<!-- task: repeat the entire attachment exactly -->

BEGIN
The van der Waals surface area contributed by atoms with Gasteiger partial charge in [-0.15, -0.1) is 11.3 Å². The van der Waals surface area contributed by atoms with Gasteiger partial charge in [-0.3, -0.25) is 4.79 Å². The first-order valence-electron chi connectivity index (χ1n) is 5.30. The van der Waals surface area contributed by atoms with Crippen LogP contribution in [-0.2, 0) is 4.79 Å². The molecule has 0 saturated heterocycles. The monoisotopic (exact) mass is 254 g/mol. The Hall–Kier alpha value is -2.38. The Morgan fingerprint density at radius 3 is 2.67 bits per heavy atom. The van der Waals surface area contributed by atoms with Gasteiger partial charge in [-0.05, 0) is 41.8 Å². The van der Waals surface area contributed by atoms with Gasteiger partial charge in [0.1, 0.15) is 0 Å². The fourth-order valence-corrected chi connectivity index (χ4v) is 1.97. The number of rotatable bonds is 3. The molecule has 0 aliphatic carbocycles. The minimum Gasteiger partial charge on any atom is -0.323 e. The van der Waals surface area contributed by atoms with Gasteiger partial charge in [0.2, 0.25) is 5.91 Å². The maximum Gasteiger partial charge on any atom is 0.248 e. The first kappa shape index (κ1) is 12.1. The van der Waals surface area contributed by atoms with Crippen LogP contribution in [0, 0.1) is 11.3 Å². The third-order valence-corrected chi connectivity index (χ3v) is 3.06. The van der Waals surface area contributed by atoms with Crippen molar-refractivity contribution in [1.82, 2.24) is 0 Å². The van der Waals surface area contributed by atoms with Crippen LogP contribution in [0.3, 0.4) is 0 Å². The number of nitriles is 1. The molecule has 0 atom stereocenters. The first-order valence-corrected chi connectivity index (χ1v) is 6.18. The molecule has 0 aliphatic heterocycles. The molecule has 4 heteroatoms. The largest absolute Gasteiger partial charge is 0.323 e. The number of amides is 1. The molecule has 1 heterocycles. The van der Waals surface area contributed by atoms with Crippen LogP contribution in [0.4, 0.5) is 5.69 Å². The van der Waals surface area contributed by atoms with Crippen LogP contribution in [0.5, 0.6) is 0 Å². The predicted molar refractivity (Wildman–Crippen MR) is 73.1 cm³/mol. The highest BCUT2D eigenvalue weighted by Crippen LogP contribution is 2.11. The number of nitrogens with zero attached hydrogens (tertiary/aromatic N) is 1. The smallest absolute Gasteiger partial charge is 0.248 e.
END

The van der Waals surface area contributed by atoms with Gasteiger partial charge in [-0.15, -0.1) is 11.3 Å². The van der Waals surface area contributed by atoms with Gasteiger partial charge in [-0.3, -0.25) is 4.79 Å². The first-order valence-electron chi connectivity index (χ1n) is 5.30. The van der Waals surface area contributed by atoms with Crippen LogP contribution in [-0.2, 0) is 4.79 Å². The molecule has 0 saturated heterocycles. The monoisotopic (exact) mass is 254 g/mol. The Hall–Kier alpha value is -2.38. The Morgan fingerprint density at radius 3 is 2.67 bits per heavy atom. The van der Waals surface area contributed by atoms with Gasteiger partial charge in [-0.05, 0) is 41.8 Å². The van der Waals surface area contributed by atoms with Gasteiger partial charge in [0.1, 0.15) is 0 Å². The fourth-order valence-corrected chi connectivity index (χ4v) is 1.97. The number of rotatable bonds is 3. The molecule has 0 aliphatic carbocycles. The minimum Gasteiger partial charge on any atom is -0.323 e. The van der Waals surface area contributed by atoms with Gasteiger partial charge in [0.2, 0.25) is 5.91 Å². The maximum Gasteiger partial charge on any atom is 0.248 e. The first kappa shape index (κ1) is 12.1. The van der Waals surface area contributed by atoms with Crippen LogP contribution in [0, 0.1) is 11.3 Å². The third-order valence-corrected chi connectivity index (χ3v) is 3.06. The van der Waals surface area contributed by atoms with Crippen molar-refractivity contribution in [1.82, 2.24) is 0 Å². The van der Waals surface area contributed by atoms with Crippen LogP contribution in [0.3, 0.4) is 0 Å². The number of nitriles is 1. The molecule has 0 atom stereocenters. The first-order valence-corrected chi connectivity index (χ1v) is 6.18. The molecule has 0 aliphatic heterocycles. The molecule has 4 heteroatoms. The largest absolute Gasteiger partial charge is 0.323 e. The number of amides is 1. The molecule has 1 heterocycles. The van der Waals surface area contributed by atoms with Crippen LogP contribution in [0.4, 0.5) is 5.69 Å². The van der Waals surface area contributed by atoms with Crippen LogP contribution in [0.5, 0.6) is 0 Å². The predicted molar refractivity (Wildman–Crippen MR) is 73.1 cm³/mol. The highest BCUT2D eigenvalue weighted by Crippen LogP contribution is 2.11. The number of nitrogens with zero attached hydrogens (tertiary/aromatic N) is 1. The smallest absolute Gasteiger partial charge is 0.248 e.